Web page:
That new-car smell


It is hard to believe that we are just days away from starting a brand new year! On each Jan. 1st, we are given the opportunity to pause long enough to reflect, reset, and maybe do just a little better. There is that promise of a clean slate and a new start. Most of all, there is the recognition of potential and the hope for good things to come.

It is that same sensation you get when you see the light glinting off the newly waxed hallway floors on the first day of school, when you hear that cracking sound that a highly recommended book makes the first time you open it, when you feel your foot slip into a new pair of sneakers that are exactly the right fit, or when you taste your new favorite food for the very first time. A new year just has that life experience equivalent to a new-car smell, so climb in and enjoy the ride.

This past year feels like it has flown by at fast-forward speed. I hope everyone has had time to make their New Year’s Eve plans. If not, here are a few suggestions for you to incorporate into your celebrations. You can’t go wrong with eating black-eyed peas and greens on New Year’s Day, but it wouldn’t hurt to layer on a few more lucky traditions.

In Denmark, they practice the unique and raucous fun of smashing dishes against their friends’ front doors. Your luck for the coming year is purported to be proportional to the size of the pile of broken crockery in front of your door on the morning of Jan. 1.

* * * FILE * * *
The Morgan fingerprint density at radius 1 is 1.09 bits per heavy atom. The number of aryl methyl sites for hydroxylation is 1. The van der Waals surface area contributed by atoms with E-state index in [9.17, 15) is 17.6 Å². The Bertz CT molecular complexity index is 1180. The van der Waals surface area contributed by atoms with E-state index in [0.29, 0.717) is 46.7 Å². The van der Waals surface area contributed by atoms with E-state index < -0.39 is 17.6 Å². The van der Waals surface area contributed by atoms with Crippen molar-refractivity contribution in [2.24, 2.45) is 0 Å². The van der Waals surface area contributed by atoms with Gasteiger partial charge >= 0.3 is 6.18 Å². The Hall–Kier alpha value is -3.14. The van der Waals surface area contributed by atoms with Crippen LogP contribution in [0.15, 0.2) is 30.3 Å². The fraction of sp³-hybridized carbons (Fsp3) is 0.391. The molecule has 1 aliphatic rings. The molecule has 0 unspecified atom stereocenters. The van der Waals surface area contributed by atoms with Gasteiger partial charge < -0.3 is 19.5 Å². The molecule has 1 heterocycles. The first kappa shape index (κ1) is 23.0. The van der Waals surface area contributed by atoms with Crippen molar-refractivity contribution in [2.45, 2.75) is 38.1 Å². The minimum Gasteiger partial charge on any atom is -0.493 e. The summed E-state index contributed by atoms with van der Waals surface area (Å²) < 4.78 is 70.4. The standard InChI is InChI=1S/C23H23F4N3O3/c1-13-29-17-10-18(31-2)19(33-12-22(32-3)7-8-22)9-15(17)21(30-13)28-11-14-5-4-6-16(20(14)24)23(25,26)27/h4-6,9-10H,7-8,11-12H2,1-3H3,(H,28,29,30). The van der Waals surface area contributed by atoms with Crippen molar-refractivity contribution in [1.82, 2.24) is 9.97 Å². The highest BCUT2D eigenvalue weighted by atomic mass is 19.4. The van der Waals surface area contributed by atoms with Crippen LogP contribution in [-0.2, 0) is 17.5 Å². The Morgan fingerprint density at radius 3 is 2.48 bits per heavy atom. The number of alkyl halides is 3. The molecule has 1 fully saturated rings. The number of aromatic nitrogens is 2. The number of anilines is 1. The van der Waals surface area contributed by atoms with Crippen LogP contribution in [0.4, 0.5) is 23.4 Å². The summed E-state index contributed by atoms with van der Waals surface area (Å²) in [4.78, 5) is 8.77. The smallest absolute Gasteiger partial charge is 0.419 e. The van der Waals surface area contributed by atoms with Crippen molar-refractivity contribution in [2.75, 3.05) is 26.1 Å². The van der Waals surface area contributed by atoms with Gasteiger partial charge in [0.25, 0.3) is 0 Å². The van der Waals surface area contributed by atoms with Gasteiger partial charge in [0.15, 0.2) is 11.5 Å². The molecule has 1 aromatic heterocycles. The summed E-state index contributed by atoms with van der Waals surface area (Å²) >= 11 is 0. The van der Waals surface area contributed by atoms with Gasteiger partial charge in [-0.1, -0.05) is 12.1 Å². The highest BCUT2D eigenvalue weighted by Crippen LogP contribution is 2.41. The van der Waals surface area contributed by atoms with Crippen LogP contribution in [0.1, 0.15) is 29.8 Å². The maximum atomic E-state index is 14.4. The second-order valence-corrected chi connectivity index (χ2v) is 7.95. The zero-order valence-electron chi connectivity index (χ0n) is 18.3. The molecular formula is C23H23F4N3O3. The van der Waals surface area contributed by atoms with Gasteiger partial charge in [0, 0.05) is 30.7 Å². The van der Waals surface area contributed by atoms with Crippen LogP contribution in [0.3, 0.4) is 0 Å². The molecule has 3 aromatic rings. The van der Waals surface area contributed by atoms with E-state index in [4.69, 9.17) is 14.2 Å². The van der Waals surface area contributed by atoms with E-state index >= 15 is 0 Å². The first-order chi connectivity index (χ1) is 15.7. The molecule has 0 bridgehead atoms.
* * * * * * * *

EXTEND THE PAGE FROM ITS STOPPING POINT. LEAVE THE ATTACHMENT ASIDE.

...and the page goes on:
If you like all of your dishes and don’t want to break them, you could follow the example of Turkish residents by sprinkling salt on your threshold at midnight. This is done to welcome peace and prosperity.

Speaking of thresholds, in Scotland they follow the practice of “First Footing” which involves making sure that the first person to cross the threshold of your home after midnight is a dark-haired male carrying small gifts symbolizing good luck such as whiskey, salt, or coal. The Romanian spin on this is that luck is brought by having someone dressed as a bear enter your house.

There are several countries that take the “out with the old” concept quite literally. If you are walking, for example, in Italy on New Year’s Eve, you will need to dodge the old shoes, TVs, toys, refrigerators, etc. that people are chucking out their windows or off their balconies.

And by the way, you will want to put some thought into selecting your outfit for Dec. 31. Many countries attach significance to the color of underwear you are sporting that day. While it varies in different parts of the world, yellow typically signifies wealth, red represents romance, and green is associated with well-being.

Choose your underwear carefully, toss an old toaster out the window, and sprinkle salt liberally. May you enjoy a very happy, healthy, and prosperous new year and may the new-car smell of 2022 never fade.